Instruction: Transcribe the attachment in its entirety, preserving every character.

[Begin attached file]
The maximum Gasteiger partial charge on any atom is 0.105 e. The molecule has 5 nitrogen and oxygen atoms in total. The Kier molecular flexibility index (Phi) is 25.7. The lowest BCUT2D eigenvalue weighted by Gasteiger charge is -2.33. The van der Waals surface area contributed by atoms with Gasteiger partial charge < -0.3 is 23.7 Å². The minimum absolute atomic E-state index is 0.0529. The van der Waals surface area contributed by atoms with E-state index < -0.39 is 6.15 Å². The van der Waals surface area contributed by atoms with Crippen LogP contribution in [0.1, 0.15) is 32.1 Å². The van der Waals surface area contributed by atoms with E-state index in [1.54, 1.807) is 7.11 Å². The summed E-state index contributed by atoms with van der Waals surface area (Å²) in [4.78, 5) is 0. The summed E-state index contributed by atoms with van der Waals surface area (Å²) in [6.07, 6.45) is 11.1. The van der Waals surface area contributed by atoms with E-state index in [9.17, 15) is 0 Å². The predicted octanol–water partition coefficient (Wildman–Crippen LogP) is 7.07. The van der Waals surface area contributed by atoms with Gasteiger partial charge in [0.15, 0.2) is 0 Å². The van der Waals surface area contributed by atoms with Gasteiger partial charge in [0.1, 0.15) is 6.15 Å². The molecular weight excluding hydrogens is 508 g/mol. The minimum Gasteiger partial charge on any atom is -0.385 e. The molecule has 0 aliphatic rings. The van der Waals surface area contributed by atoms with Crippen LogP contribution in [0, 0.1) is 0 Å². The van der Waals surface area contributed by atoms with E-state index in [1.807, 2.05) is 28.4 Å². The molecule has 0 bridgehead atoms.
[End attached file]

The maximum Gasteiger partial charge on any atom is 0.105 e. The molecule has 5 nitrogen and oxygen atoms in total. The Kier molecular flexibility index (Phi) is 25.7. The lowest BCUT2D eigenvalue weighted by Gasteiger charge is -2.33. The van der Waals surface area contributed by atoms with Gasteiger partial charge < -0.3 is 23.7 Å². The minimum absolute atomic E-state index is 0.0529. The van der Waals surface area contributed by atoms with E-state index < -0.39 is 6.15 Å². The van der Waals surface area contributed by atoms with Crippen LogP contribution in [0.1, 0.15) is 32.1 Å². The van der Waals surface area contributed by atoms with E-state index in [1.54, 1.807) is 7.11 Å². The summed E-state index contributed by atoms with van der Waals surface area (Å²) in [4.78, 5) is 0. The summed E-state index contributed by atoms with van der Waals surface area (Å²) in [6.07, 6.45) is 11.1. The van der Waals surface area contributed by atoms with E-state index in [9.17, 15) is 0 Å². The predicted octanol–water partition coefficient (Wildman–Crippen LogP) is 7.07. The van der Waals surface area contributed by atoms with Gasteiger partial charge in [0.15, 0.2) is 0 Å². The van der Waals surface area contributed by atoms with Gasteiger partial charge in [0.1, 0.15) is 6.15 Å². The molecular weight excluding hydrogens is 508 g/mol. The minimum Gasteiger partial charge on any atom is -0.385 e. The molecule has 0 aliphatic rings. The van der Waals surface area contributed by atoms with Crippen LogP contribution in [0, 0.1) is 0 Å². The van der Waals surface area contributed by atoms with E-state index in [1.807, 2.05) is 28.4 Å². The molecule has 0 bridgehead atoms.